This time period also marked Malenke’s second move from sales to operations. Through the late ‘90s and early 2000s he worked in operations and with the rest of the executive staff to establish Sioux Preme as a staple in the premium pork processing arena, and in 2002, the company named Malenke president of Sioux Preme Packing Co.
Because Malenke progressed first through procurement and then through sales and into operations, when the time came for Sioux Preme to pivot its business model, he possessed the experience and understanding of the pork business to not only survive the change but develop the business and thrive.
“I was selling commodity meat and managing custom processing customers,” Malenke said. “Not selling a product but a service, while managing the operational side of what we could do for that customer. We asked questions like, ‘How do you charge for your services and how do you make sure that you’re getting fairly compensated? How do you make sure you’re keeping your customers competitive in the business and growing together?’”
Malenke and Sioux Preme jumped into the niche business head-first and didn’t look back.
“You either needed to be in the niche selling business and not associated with a commodity business, or you’re in the commodity business and not associated selling a niche product,” Malenke said. “They’re just too different.”
Malenke and his staff at Sioux Preme listened to their customers with intent and knew the animal welfare piece of niche processing and marketing would matter greatly down the road, so they committed to it.
“We made some major investments in our livestock lairage facility and we were one of the early pioneers to put C02 stunning into our facility in 2007,” Malenke said.
People and the process
The change from commodity products to niche products took some time to establish. Sioux Preme’s previous custom processing ventures helped, but as with any change, the company needed to adjust as it went.
“It probably took us five years to really get refined,” Malenke said. “Determining the type of cuts and having packaging capabilities were first steps. Early on when we started in the business, using Cryovac packaging was kind of new. It was cutting edge to put something in a vacuum-packed bag given we had a lot of product that was going out paper wrapped. When you’re going into specialty and niche markets, a paper wrapped product isn’t going to work. So, for us it was an evolution of identifying not only the final products, but packaging to move ourselves forward.”
As the business increased efficiency, Malenke and his team developed an ability to discern whether a potential customer’s plan had the potential to succeed. With Malenke in charge of operations and the company’s long history of processing, the team could sense whether a customer was likely to succeed in the niche market.
“We didn’t want to invest time and energy into something that wasn’t going to materialize,” Malenke said. “I’ve been really fortunate to have a really solid team around me throughout the company,” he said, “just great teachers that have been very, very meaningful.”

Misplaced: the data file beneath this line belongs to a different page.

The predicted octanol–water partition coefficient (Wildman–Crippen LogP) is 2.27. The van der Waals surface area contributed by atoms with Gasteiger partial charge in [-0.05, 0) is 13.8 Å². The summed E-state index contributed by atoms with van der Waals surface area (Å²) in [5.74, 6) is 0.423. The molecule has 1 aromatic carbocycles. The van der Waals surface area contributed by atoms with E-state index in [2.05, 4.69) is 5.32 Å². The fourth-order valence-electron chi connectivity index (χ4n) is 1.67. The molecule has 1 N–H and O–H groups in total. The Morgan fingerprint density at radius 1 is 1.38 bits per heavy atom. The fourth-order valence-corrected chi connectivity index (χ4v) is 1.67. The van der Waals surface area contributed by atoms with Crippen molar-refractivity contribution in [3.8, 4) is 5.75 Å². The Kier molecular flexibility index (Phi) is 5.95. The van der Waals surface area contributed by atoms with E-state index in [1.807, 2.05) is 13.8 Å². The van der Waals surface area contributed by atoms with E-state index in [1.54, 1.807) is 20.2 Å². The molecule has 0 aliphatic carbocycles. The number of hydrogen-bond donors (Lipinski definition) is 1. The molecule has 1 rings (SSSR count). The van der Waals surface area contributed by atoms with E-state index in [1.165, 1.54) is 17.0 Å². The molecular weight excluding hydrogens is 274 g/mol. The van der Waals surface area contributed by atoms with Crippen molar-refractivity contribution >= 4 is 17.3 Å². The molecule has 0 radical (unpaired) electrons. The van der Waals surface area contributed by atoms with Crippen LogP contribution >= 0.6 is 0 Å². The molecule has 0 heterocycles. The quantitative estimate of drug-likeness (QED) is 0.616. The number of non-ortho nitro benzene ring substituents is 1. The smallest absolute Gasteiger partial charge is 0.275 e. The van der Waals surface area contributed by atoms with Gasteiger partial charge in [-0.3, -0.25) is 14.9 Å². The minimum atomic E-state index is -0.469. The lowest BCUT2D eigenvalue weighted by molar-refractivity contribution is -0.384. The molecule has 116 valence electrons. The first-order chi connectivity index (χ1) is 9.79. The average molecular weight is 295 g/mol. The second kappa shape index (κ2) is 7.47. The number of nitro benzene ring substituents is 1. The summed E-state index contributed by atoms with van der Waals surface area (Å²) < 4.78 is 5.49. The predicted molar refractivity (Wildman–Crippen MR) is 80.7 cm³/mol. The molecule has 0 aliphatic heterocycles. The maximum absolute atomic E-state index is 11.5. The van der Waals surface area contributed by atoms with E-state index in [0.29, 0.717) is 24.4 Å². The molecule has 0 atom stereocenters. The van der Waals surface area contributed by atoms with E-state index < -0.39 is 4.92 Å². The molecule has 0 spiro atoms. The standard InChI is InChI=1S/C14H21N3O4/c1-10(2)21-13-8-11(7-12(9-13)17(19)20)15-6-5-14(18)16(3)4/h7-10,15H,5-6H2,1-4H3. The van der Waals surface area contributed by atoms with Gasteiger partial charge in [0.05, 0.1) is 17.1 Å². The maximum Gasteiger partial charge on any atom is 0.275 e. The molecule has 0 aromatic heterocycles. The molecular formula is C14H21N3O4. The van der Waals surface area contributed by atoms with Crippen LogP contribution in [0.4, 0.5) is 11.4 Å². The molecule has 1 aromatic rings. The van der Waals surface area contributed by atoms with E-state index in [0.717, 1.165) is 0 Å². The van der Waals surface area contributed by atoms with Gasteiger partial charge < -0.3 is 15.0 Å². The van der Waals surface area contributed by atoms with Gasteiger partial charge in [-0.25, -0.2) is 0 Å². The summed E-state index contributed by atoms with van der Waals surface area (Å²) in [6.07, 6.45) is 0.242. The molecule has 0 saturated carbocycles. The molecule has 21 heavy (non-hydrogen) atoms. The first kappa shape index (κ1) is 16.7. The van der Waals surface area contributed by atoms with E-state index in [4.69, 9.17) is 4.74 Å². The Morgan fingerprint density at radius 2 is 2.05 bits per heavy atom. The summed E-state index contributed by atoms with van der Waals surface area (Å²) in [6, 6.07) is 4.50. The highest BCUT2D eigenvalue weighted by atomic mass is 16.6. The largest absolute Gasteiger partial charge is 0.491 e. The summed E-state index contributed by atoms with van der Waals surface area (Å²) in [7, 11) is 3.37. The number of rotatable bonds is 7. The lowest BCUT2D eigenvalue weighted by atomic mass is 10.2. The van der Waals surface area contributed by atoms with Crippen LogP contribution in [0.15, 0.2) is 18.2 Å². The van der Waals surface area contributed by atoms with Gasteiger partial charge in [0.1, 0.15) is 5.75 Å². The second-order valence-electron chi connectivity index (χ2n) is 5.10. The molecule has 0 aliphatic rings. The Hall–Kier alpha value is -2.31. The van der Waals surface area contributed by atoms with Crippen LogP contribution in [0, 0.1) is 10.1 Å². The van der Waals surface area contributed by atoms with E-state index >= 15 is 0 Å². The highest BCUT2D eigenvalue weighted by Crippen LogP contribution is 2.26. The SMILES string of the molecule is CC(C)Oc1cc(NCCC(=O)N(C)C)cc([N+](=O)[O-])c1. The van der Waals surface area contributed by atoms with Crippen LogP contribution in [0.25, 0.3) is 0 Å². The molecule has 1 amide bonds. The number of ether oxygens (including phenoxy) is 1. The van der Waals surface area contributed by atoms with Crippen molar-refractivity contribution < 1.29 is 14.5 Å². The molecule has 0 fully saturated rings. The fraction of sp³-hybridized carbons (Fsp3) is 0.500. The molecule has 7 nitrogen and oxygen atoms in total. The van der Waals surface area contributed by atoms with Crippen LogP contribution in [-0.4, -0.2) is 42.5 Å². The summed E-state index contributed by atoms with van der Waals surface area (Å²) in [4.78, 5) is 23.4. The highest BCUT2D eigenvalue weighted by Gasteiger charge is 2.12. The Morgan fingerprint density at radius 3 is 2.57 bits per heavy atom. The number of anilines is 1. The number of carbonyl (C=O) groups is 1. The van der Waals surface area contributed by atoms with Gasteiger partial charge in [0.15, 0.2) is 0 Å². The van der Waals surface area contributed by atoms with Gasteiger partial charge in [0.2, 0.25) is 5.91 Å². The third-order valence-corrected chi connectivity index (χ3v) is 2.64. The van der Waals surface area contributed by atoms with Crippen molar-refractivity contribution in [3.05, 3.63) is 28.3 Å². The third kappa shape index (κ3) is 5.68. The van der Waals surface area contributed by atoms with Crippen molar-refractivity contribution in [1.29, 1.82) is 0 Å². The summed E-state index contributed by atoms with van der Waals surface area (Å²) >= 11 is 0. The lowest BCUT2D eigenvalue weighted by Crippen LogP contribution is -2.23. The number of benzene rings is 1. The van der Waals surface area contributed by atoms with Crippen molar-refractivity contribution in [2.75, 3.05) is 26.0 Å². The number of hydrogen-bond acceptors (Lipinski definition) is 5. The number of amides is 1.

Also, Malenke cites his early involvement with the North American Meat Processors Association (NAMP), serving as chair of the executive committee and president for a year, as one of his great experiences and a networking source for some of the best people in the industry.
“That was really helpful for our niche marketing development because the NAMP guys were the foodservice guys,” he added. “They were the ones looking for differentiation. They were the ones that believed in producing something special and marketing something special.”
Stan Lammers, a co-founder of Sioux Preme Packing Co. holds the No. 1 spot on Malenke’s list of mentors. Lammers’ insight into the pork business stands out still today. Malenke credits Lammers and his knowledge as the main forces that taught him the meat business. Lammers has been gone for almost 20 years now, but Malenke still speaks fondly of him.
“Some of my very first sales calls I went on with Stan Lammers,” he said. “I still remember them to this day.”
Throughout his career at the plant, Malenke has hit many milestones. The change from commodity-based products to niche, working his way up through the ranks of different departments to president of the company, adding fabrication to harvest capabilities, multiple carcass cooler expansions to handle new and increased capacity, he even bought into the company in 1998.
“I was a 32-year-old kid at the time and didn’t know what I was really doing,” Malenke said. “But I went to the bank and got a second mortgage against my house, which my wife thought was crazy. I kind of thought it was too, but when you put your own skin in the game, you think a lot harder.”
But the greatest milestone to date has been the recent completion of a $29 million expansion. During the talks that led to Perdue purchasing Sioux Preme, Malenke expressed the need for capital investment to continue the growth of the business. Once Perdue Farms acquired Sioux Preme in 2015, the parent company supported Malenke and his longtime plans to increase efficiency, but the greatest support came from home.
“No doubt God has blessed my work, and Laura my wife of more than 33 years has supported me through thick and thin, I wouldn’t be where I am without her.”
Perdue Farms provided, and continues to provide, support to the facility during this year’s coronavirus (COVID-19) pandemic Perdue Premium Meat Co. had the advantage of Perdue Farms’ East Coast locations dealing with COVID-19 before the virus made its way to the Midwest.
“We actually had some good opportunities to learn from what they were doing,” Malenke said. “We helped ourselves a bunch by taking some of their learnings and being proactive.”
The early precautions and the wherewithal to use Perdue Farms’ experience have Perdue Premium back to 100% capacity.
“I know we’ve done a really nice job,” Malenke said.